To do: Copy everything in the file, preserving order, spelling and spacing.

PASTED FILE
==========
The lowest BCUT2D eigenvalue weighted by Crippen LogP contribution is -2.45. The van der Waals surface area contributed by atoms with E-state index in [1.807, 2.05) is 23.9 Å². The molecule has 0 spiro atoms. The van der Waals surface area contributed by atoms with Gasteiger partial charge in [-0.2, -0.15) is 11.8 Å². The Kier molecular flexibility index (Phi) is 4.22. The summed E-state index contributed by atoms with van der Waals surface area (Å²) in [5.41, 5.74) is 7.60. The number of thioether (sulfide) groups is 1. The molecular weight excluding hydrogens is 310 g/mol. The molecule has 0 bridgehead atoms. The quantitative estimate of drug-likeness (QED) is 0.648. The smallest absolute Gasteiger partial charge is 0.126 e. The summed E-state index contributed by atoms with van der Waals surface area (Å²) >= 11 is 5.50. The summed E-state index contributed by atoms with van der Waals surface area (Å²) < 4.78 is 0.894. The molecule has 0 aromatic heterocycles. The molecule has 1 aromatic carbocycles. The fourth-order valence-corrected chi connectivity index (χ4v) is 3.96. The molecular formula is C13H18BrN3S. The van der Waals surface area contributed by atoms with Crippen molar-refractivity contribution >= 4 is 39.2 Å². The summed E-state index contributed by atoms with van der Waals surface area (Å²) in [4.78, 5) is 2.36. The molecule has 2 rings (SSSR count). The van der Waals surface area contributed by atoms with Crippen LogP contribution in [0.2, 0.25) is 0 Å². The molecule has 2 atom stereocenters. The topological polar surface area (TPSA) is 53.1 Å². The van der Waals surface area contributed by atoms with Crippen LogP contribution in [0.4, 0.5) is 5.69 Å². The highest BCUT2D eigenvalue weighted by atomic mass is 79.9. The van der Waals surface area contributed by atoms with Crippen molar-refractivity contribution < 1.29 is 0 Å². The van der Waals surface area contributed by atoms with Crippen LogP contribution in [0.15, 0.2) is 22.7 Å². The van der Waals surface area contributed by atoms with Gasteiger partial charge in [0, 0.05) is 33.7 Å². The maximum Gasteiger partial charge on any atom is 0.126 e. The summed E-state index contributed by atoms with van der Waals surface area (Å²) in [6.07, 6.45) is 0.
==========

The lowest BCUT2D eigenvalue weighted by Crippen LogP contribution is -2.45. The van der Waals surface area contributed by atoms with E-state index in [1.807, 2.05) is 23.9 Å². The molecule has 0 spiro atoms. The van der Waals surface area contributed by atoms with Gasteiger partial charge in [-0.2, -0.15) is 11.8 Å². The Kier molecular flexibility index (Phi) is 4.22. The summed E-state index contributed by atoms with van der Waals surface area (Å²) in [5.41, 5.74) is 7.60. The number of thioether (sulfide) groups is 1. The molecular weight excluding hydrogens is 310 g/mol. The molecule has 0 bridgehead atoms. The quantitative estimate of drug-likeness (QED) is 0.648. The smallest absolute Gasteiger partial charge is 0.126 e. The summed E-state index contributed by atoms with van der Waals surface area (Å²) >= 11 is 5.50. The summed E-state index contributed by atoms with van der Waals surface area (Å²) < 4.78 is 0.894. The molecule has 0 aromatic heterocycles. The molecule has 1 aromatic carbocycles. The fourth-order valence-corrected chi connectivity index (χ4v) is 3.96. The molecular formula is C13H18BrN3S. The van der Waals surface area contributed by atoms with Crippen molar-refractivity contribution >= 4 is 39.2 Å². The summed E-state index contributed by atoms with van der Waals surface area (Å²) in [4.78, 5) is 2.36. The molecule has 2 rings (SSSR count). The van der Waals surface area contributed by atoms with Crippen LogP contribution in [0.2, 0.25) is 0 Å². The molecule has 2 atom stereocenters. The topological polar surface area (TPSA) is 53.1 Å². The van der Waals surface area contributed by atoms with Crippen LogP contribution in [0.4, 0.5) is 5.69 Å². The highest BCUT2D eigenvalue weighted by atomic mass is 79.9. The van der Waals surface area contributed by atoms with Crippen molar-refractivity contribution < 1.29 is 0 Å². The van der Waals surface area contributed by atoms with Crippen LogP contribution in [0.15, 0.2) is 22.7 Å². The van der Waals surface area contributed by atoms with Gasteiger partial charge in [0, 0.05) is 33.7 Å². The maximum Gasteiger partial charge on any atom is 0.126 e. The summed E-state index contributed by atoms with van der Waals surface area (Å²) in [6.07, 6.45) is 0.